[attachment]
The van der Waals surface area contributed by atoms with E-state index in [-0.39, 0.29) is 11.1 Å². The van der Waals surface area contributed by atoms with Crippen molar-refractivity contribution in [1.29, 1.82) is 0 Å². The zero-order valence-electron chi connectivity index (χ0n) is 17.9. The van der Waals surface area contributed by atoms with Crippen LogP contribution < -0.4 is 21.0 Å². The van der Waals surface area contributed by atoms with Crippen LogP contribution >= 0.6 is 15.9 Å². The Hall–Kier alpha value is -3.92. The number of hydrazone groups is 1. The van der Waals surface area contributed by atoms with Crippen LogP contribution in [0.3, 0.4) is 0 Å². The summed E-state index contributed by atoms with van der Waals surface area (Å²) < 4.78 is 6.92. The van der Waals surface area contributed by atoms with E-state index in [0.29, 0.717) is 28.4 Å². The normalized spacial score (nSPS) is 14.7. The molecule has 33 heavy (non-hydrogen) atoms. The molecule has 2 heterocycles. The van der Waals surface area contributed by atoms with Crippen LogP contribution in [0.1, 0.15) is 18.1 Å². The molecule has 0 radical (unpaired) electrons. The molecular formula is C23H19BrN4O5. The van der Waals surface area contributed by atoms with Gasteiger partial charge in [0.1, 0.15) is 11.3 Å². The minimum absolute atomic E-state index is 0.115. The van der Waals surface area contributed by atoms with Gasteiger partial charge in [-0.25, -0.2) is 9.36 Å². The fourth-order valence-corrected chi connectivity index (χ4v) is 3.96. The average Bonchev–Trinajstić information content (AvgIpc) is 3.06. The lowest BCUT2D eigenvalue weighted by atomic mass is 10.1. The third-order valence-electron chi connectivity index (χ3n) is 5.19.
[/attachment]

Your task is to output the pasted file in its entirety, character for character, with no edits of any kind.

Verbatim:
The van der Waals surface area contributed by atoms with E-state index in [-0.39, 0.29) is 11.1 Å². The van der Waals surface area contributed by atoms with Crippen molar-refractivity contribution in [1.29, 1.82) is 0 Å². The zero-order valence-electron chi connectivity index (χ0n) is 17.9. The van der Waals surface area contributed by atoms with Crippen LogP contribution < -0.4 is 21.0 Å². The van der Waals surface area contributed by atoms with Crippen LogP contribution >= 0.6 is 15.9 Å². The Hall–Kier alpha value is -3.92. The number of hydrazone groups is 1. The van der Waals surface area contributed by atoms with Crippen LogP contribution in [0.3, 0.4) is 0 Å². The summed E-state index contributed by atoms with van der Waals surface area (Å²) < 4.78 is 6.92. The van der Waals surface area contributed by atoms with E-state index in [0.29, 0.717) is 28.4 Å². The normalized spacial score (nSPS) is 14.7. The molecule has 33 heavy (non-hydrogen) atoms. The molecule has 2 heterocycles. The van der Waals surface area contributed by atoms with Crippen LogP contribution in [0.1, 0.15) is 18.1 Å². The molecule has 0 radical (unpaired) electrons. The molecular formula is C23H19BrN4O5. The van der Waals surface area contributed by atoms with Gasteiger partial charge in [0.1, 0.15) is 11.3 Å². The minimum absolute atomic E-state index is 0.115. The van der Waals surface area contributed by atoms with Gasteiger partial charge in [-0.25, -0.2) is 9.36 Å². The fourth-order valence-corrected chi connectivity index (χ4v) is 3.96. The average Bonchev–Trinajstić information content (AvgIpc) is 3.06. The lowest BCUT2D eigenvalue weighted by atomic mass is 10.1. The third-order valence-electron chi connectivity index (χ3n) is 5.19.